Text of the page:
Will Start-Stop Technology Unplug the Electric Car?
While the debate rages over the real-world viability of electric cars, money manager Shawn Hackett sees another alternative.
The North American International Auto Show just got underway in Detroit, and an interesting question was posed this morning by Neil Winton of the Detroit News:
"Where are the cars of the future?" he asks.
"2011 was supposed to be the year of the electric car, but apart from the fact that the Chevrolet (GM) Volt is about to be named Car of the Year, the vast majority of cars on display at the show are variations on the traditional internal-combustion engine theme. Nissan, which is plugging the battery-powered Leaf, doesn't even have a stand at this year's show."
Not many things provoke such emotionally fraught debate as does the electric car. There is no shortage of proponents who are "all in" and, on the opposite end of the spectrum, detractors who are equivalently "all out."
So, what about all that unoccupied space in between the two extremes?
This is where, in money manager Shawn Hackett's opinion, automotive stop-start technology--which is already a key component in the Toyota (TM) Prius, as many are quick to point out (see comments below)--is set to dominate. Stop-start, which, as the name implies, stops the engine when the vehicle isn't moving (increasing fuel economy and reducing emissions by as much as 15%) and incorporates advanced battery technology to complete the package, is currently occupying a prime piece of real estate on money manager Shawn Hackett's radar.
"I think stop-start is likely to be the near-term standard. It just makes too much sense," Hackett, founder and president of Hackett Financial Advisors, tells Minyanville. "I'm not as confident as some other people that cars are right on the cusp of going 100% electric. For real-world applications, I believe stop-start's not far off from hitting what I call the "iPod (AAPL) moment."
While there are a handful of companies in the space right now including Maxwell Technologies (MXWL), Enersys (ENS), and Johnson Controls (JCI), Hackett is drawn to advanced battery and energy storage company Axion Power International (AXPW).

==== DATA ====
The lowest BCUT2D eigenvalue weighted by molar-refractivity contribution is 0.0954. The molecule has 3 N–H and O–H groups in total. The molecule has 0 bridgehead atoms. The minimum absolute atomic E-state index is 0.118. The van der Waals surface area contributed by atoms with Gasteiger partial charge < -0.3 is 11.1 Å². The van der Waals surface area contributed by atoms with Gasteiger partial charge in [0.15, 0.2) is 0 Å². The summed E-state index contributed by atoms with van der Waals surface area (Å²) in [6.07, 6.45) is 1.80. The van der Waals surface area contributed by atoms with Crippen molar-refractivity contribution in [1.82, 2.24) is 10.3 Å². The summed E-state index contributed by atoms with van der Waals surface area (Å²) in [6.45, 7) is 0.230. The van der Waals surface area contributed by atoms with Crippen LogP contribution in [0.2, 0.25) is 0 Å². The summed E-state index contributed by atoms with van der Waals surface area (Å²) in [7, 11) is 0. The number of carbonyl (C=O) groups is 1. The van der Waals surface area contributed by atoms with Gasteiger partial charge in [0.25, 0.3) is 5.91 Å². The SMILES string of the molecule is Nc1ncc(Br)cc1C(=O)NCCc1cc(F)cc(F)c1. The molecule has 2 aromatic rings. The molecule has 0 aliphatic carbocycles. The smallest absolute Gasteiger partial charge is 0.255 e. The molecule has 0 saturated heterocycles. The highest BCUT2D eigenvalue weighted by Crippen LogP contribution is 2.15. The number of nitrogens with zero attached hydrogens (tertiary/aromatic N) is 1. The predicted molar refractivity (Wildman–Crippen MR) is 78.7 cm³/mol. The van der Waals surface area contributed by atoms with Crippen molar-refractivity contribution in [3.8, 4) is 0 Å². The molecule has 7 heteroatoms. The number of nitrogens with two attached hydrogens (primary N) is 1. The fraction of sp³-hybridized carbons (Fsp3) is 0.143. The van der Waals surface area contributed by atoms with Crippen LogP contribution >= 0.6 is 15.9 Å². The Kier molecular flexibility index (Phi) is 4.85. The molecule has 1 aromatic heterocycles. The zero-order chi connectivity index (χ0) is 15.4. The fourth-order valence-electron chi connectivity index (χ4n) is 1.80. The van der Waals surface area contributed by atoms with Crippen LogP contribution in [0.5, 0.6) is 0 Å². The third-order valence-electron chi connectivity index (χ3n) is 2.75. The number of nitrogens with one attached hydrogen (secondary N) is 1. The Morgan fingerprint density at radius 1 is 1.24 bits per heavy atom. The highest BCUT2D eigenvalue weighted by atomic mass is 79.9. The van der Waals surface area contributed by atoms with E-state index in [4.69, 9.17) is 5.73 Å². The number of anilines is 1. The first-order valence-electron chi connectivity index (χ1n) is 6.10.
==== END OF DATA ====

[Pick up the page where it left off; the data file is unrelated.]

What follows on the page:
At November's 11th European Lead Battery Conference in Istanbul, Axion presented what Hackett calls "the best trial results by far in stop-start."
"We now have unequivocal evidence that their batteries work," he says. "Axion's product has 10 times the dynamic charge acceptance, five times greater cycle life, 85% efficiency improvement, and is 30% lighter. With a supply agreement with Exide (XIDE), they're now in a position to really rip."
As for rapid adoption by the driving public, a former Axion director named John Petersen, recently made the following observation:
"While human beings are far more complicated than physical objects, the reality is we all resist rapid, pronounced, or uncontrollable changes in our lives, our habits and our established rituals, even when the changes might be beneficial. In the final analysis we're all bound by inertia. We praise change, adaptation and progress as desirable goals for others but resist them mightily in our own lives.
"The only vehicle segment where I can identify a force strong enough to overcome the laws of economic gravity and human inertia are micro-hybrids that use simple stop-start idle elimination systems to reduce fuel consumption and emissions. This market will not be driven by individual choice. Instead it will be driven by EU mandates that require automakers to reduce CO2 emissions to 130 grams per kilometer by 2015 and US mandates that require automakers to achieve average fuel efficiencies of 37.8 mpg for passenger cars and 28.8 mpg for light trucks by 2016. Car buyers will undoubtedly resist stop-start the same way they resisted seat belts in the 1960s and pollution control systems in the 1970s, but it won't make any difference because government mandates have the power to overcome both economic gravity and human inertia."
Ford (F) has already introduced start-stop in some conventional European models and it is currently being used in Ford's US hybrids. In 2012, stop-start will be available on Ford's conventional cars, crossovers, and SUVs in North America. Beyond automobiles, Norfolk Southern Corporation (NSC) is working with Axion to retrofit a portion of its fleet of 3,500 diesel locomotives with PbC battery-management systems, which will conserve about 450 million gallons of fuel annually.
"Crude oil has a governor on it," Hackett says. "The world can't operate -- and grow -- at $150-$200/bbl oil, and I don't see anyone discovering new sources that'll dramatically change things in the next five to 10 years. If production stays flat, that means use has to stay stagnant."
As the chances of this happening are virtually nil, Hackett maintains we simply have "no other choice than to change the way we use crude or the market will force us to do it."
Or, as John Petersen notes, efficiency mandates already have. Thus, if Shawn Hackett's prediction plays out the way he imagines, fuel conservation is, in essence, the next "fuel" the world will be using.
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